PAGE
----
A Whole Lot of Mugs & A Whole Lot of Love

Summit pottery club’s recent growth and fundraiser


Cups, bowls, pots and plates. For many Summit High School students, clay has a special place in their hearts. Clay-lovers can even support aspiring Summit student artists’ work by purchasing ceramics at various businesses around town and within the school.

Summit sculptors and pottery club members are selling mugs for $10-20 per cup hoping to raise money for beneficial causes. 50% of the money is benefiting the Life Skills program here at Summit High School, and the other 50% is going back into the Pottery Club. Mugs are put out every weekday morning in the Brewing Storm coffee shop located in the Summit commons and posters are put up around the school advertising the creations. Feel free to buy a drink to fill that brand new mug as well and support the Life Skills program further.

The advertised fundraiser and other events were possible because of a conjoined effort. Everyone a part of the pottery club contributed to the fundraiser by throwing mugs and other pieces, with or without the school’s wheels. Some club members ventured to gyms around town to sell the pottery. The pottery club is made up of an independent group of young potters and friends.

Independent student artists create ceramic pieces to sell at local businesses such as the Bend Rock Gym, a popular indoor facility for climbers of all ages and skill levels. On March 23, multiple artists including Summit students, sold their art at the gym to raise money. The students intend to continue selling art at different climbing gyms. Not only will the mugs raise money for clay, their presence in local facilities will also introduce the art and community of Summit ceramics to customers and people passing by.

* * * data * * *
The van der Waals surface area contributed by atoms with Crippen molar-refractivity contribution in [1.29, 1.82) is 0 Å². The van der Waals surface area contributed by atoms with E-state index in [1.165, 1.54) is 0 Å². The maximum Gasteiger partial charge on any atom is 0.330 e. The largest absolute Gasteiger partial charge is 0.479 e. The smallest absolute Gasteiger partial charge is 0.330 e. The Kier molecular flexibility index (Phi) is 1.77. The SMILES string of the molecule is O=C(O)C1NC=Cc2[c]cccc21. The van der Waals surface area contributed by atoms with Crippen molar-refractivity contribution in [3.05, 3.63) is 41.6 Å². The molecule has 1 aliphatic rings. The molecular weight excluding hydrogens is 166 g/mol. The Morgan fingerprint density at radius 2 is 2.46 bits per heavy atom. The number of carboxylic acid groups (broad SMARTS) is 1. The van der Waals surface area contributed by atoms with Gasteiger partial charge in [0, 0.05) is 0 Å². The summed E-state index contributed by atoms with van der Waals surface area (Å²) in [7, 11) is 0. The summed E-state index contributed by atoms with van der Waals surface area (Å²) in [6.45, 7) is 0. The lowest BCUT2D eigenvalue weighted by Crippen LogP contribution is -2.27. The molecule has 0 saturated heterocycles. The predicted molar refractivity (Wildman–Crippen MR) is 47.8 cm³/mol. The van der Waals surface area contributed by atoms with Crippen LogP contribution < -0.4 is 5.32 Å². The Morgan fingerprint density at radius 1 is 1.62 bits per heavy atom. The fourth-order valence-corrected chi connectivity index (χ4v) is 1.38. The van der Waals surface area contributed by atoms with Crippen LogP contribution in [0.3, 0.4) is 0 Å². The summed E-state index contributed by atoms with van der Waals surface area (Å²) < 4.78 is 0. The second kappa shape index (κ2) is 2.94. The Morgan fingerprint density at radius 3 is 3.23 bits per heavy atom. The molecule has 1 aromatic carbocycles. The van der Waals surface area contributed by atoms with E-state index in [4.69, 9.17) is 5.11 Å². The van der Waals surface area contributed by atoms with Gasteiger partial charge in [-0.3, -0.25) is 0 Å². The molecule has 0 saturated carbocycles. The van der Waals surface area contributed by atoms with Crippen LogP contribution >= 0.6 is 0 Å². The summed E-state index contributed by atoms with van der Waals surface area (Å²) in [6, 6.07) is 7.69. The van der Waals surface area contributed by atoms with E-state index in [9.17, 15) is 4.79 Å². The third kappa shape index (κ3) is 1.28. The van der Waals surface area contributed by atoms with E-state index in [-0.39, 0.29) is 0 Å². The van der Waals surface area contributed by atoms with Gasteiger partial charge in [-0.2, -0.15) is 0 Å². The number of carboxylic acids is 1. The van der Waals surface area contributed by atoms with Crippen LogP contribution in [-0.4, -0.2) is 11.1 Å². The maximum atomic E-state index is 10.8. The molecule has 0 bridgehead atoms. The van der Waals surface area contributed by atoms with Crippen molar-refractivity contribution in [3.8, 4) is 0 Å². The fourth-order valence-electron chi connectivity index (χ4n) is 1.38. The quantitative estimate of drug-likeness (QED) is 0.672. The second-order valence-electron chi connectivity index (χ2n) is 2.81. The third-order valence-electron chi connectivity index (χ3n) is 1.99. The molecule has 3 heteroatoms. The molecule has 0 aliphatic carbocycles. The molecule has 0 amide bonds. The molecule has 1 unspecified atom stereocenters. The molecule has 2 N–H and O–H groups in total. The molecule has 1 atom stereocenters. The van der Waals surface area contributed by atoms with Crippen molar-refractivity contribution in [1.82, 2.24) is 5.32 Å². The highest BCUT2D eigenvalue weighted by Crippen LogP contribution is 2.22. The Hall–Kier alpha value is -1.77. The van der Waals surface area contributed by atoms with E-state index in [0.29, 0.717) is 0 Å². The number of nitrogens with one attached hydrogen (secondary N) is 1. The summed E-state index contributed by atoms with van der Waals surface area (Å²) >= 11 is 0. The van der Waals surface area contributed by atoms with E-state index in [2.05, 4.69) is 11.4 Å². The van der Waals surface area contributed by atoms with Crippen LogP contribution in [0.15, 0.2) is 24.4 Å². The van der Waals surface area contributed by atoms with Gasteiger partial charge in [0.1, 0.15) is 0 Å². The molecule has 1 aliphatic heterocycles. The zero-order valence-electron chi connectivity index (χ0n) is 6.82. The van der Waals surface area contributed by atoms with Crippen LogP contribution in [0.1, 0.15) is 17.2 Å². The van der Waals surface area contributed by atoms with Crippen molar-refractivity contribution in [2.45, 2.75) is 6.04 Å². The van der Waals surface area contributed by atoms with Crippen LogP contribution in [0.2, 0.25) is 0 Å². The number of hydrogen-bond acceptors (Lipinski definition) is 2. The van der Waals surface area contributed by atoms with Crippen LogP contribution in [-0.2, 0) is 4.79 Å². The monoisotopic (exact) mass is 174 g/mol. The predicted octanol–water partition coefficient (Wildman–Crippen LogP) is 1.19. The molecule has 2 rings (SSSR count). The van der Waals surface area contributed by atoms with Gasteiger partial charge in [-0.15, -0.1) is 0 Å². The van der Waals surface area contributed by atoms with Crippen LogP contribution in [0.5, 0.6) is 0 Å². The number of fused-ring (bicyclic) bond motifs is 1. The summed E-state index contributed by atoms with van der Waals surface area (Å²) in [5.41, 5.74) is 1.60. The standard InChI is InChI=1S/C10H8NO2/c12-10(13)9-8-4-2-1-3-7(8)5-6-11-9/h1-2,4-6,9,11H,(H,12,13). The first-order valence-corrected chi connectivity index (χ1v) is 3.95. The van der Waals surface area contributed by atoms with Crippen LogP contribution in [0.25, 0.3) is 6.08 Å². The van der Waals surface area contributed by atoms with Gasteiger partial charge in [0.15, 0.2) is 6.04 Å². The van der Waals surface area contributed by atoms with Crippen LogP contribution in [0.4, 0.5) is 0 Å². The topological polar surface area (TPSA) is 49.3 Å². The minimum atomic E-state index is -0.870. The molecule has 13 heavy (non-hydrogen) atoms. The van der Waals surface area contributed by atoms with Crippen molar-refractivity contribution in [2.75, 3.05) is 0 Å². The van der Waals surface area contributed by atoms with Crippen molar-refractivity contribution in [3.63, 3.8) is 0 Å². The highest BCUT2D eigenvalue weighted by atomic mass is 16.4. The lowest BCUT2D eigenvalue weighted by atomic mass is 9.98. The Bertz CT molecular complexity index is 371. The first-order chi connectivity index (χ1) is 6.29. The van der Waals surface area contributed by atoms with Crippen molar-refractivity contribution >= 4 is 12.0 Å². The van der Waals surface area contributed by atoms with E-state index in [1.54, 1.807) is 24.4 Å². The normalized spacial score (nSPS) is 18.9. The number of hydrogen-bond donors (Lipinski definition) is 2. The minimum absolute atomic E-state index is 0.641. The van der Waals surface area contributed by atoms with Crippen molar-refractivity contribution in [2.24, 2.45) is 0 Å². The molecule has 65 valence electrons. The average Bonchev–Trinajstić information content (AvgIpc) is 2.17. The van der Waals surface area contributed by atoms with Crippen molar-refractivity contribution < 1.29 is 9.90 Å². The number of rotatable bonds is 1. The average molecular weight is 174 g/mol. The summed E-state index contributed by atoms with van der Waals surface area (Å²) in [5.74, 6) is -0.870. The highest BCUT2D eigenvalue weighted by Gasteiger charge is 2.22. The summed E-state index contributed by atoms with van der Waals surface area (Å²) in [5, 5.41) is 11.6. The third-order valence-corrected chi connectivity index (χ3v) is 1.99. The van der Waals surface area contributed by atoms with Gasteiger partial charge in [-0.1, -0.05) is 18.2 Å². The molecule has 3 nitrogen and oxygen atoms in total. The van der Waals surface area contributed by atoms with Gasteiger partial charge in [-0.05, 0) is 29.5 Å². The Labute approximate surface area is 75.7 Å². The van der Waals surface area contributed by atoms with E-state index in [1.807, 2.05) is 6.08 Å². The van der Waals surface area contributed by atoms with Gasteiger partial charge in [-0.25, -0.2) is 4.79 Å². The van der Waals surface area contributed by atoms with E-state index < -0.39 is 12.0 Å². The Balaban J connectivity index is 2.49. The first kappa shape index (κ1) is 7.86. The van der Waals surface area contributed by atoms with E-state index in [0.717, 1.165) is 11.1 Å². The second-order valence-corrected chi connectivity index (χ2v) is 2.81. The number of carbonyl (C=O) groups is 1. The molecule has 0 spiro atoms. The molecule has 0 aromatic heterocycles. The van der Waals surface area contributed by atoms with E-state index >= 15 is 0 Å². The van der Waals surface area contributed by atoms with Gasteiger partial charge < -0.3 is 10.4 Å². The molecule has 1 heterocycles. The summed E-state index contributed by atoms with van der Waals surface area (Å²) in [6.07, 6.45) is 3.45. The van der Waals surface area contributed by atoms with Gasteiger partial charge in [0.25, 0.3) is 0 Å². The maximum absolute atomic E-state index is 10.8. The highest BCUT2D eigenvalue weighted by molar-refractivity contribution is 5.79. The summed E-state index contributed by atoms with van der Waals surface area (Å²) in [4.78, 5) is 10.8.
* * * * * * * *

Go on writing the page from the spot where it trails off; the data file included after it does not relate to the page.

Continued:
“We, as a whole club, threw around five to ten [mugs] a piece,” said junior Lucas Clark. “The cool thing about selling [pieces] at Bend Rock Gym is that we actually got to keep part of our profit and the rest went into ceramics and the Life Skills program.”

The beauty and craft that pottery holds effortlessly hooks those involved. Sculpting clay is a worth while addiction and a rewarding passion.

“[I] love the freedom [of ceramics] and everyone loves to help you when you are first beginning,” said Summit junior Sadie Lindemann.

Apart from students selling their art, ceramics class has always felt welcoming and inspiring to students who seek to explore their artistic side. Such high demand for ceramics usually results in overflowing classes and a constant scarcity of clay. 

With clay, art is not only decorative and functional, but innovative as well. Students’ inventive pieces are not the only new addition to the ceramics classroom. The temporary leave of Summit High School ceramics teacher John Kinder has brought many substitutes, some more lenient on rules than others, especially the rule of which people are allowed to use the provided clay. 

No matter, ceramics will always stay close to the hearts of local communities. Similar to the unifying craft that assembles these unique dishes, people are brought together with clay and care. Seen on dashboards and desks, the student-made mugs are still available for purchase every morning at the coffee shop-down-the-hall.